Therefore, it is clear that the collective elements of Angkor combine to create a site that is both materially and symbolically critical to the cultural history of Southeast Asia. Through this process, Angkor has come to constitute a semiotic icon of local cultural heritage. This is due to the fact that the symbol of Angkor represents fundamental elements of the political, artistic, and religious history of the region’s various cultural groups, and has been filled with narratives of value connecting this history of conquest, triumph, and innovation to the very identities of those cultural groups. As such, Angkor embodies significant components of how the Khmer and their neighbors define themselves and their relationships to each other, signifying the rich traditions and achievements of these peoples. Therefore, it is no surprise that Angkor and its constituent structures have become such famous icons of Cambodian heritage as to make the UNESCO World Heritage List and draw international attention from tourists and scholars alike.
The term cultural heritage, however, is a complicated one, bound up in narratives of identity and significance, and requires elaboration in order for the significance of UNESCO’s involvement in Angkor to have proper contextualization. Even UNESCO, in its numerous documents referencing the concept, has yet to determine a single definition, instead drawing upon broad categories of culturally entangled objects and experiences as a reference point that can then be defined further depending on the context. The term heritage, as distinct from history, is deeply linked to the concept of identity, as well as to the connection between people living in the present and people, groups, ideas, material objects, practices, events or places from the past. Uzi Baram and Yorke Rowan’s simple definition summarizes the social nature of this process: “heritage is a particular version of the past that belongs to a group.” This link between past and present here derives in part from the etymology of the word heritage itself, as the root has its source in the Latin term for heir, “heres, heredis”, with the modern term referring to that which may be inherited. Indeed, this etymological approach to the term heritage evokes the passage of property from one person or group to another over the course of time.
The relationship between heritage and issues of identity reflects two questions one must ask when defining the former term: that is, 1) “Who inherits what from whom?” and 2) “What rights does that process of inheritance give the inheritor?” These questions require the explicit identification of present and past owners of inherited cultural property, whether it is tangible or intangible, of what property constitutes that inheritance, and of the implications that the answers to these first questions have for power over that inheritance. In indicating the subject, object and associated contemporary power structure referenced in these questions, the process of identifying something as heritage rather than just historical brings “that which may be inherited” into the realm of identity politics. Indeed, Derek Gillman, who served as President of the International Cultural Property Society in 2010, proposed that “heritages (or cultures) are ways of thinking and talking about communities of people in space and time, related by shared practices, conventions and norms,” thus indicating the discursive, community-based and non-objective elements of heritage production.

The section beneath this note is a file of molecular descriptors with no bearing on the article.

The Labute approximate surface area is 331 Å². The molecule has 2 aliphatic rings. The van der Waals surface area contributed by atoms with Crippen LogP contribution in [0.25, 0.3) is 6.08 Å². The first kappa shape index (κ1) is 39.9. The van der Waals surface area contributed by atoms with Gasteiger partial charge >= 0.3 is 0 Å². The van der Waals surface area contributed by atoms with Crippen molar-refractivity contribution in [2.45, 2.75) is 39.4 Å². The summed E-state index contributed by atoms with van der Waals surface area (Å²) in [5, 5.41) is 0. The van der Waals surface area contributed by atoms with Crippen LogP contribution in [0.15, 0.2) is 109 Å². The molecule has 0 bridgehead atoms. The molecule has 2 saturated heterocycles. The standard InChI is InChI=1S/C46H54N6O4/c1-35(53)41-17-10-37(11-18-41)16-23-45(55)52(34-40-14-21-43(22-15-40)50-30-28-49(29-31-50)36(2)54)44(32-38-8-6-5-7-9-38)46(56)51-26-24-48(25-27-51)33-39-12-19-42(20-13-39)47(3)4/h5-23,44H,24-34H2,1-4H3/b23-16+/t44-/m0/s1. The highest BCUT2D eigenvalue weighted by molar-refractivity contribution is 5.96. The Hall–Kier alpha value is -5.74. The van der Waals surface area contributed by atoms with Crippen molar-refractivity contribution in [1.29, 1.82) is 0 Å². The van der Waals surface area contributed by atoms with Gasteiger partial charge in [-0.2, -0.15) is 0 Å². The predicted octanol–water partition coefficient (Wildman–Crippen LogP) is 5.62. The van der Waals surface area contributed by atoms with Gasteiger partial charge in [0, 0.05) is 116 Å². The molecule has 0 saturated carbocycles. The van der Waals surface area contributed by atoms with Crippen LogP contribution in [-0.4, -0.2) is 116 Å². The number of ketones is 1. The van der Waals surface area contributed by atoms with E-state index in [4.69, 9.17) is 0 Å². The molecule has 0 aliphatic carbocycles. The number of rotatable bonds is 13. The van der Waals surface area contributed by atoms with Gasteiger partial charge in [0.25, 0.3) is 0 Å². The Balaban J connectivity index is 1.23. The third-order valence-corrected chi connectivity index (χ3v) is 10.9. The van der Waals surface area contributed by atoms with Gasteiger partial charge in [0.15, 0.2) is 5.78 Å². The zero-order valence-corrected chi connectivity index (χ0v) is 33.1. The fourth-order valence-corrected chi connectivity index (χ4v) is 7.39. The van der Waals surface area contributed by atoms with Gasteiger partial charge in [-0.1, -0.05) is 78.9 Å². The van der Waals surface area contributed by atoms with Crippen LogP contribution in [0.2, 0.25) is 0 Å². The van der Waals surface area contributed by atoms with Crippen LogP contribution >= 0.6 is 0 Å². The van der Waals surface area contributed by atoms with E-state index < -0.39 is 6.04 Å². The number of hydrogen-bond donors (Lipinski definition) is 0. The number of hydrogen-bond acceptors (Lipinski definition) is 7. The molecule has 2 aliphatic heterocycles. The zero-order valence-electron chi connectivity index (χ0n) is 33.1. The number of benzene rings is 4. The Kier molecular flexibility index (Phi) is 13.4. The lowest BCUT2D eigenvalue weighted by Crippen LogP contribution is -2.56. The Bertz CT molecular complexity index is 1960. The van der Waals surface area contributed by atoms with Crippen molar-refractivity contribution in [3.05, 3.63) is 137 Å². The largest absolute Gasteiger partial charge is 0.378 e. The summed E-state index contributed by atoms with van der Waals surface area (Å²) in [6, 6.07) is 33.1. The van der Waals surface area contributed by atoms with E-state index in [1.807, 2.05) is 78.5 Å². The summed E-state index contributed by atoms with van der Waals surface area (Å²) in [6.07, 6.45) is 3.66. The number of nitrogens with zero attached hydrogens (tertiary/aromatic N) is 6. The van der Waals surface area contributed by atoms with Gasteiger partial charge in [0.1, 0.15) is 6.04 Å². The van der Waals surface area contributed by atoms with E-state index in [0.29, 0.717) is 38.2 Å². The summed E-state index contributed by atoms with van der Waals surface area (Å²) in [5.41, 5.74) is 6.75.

Additionally, this framing of heritage as evidence for a link between the past and the present also serves as a common tool for the creation of identity stories for groups of all sizes, of all affiliations, and across the time and space of human history. However, both of these evocative terms, identity and “heritage,” lack unique or explicit definitions, with many potential interpretations and implications depending on the paradigm and agenda of the one writing the definition. One common component of the term identity as expressed by scholars of the field of cultural heritage is that it is something that “aggregates people, no matter how different their individual selves may be. But identity is not just about inclusion. It is also about exclusion. In order to identify with some, people also need to dis-identify with someone else,” even when those same people profess to affiliation with multiple, overlapping identities. Anthropological investigations into the formation of such identities have shown that the methods and manifested types of identity production can drastically complicate this view. In practice, the many forms of and creative processes involved in the construction of these perceived similarities and differences among groups of people – particularly when such processes come to justify various heritage management policies – give rise to vehement arguments over how heritage and identity should be institutionally linked, and who should get to decide the “who/whom” in the process of defining that link. Here, polarized debates can spring up concerning who gets to be stakeholders with significant interest in and power over the heritage/identity connection, with each side often choosing different interpretations for the meaning of not only these central terms, but also favoring either very specific or very broadly-defined groups for the roles of “giver” and “receiver” in the fundamental question of “Who inherits what from whom?”.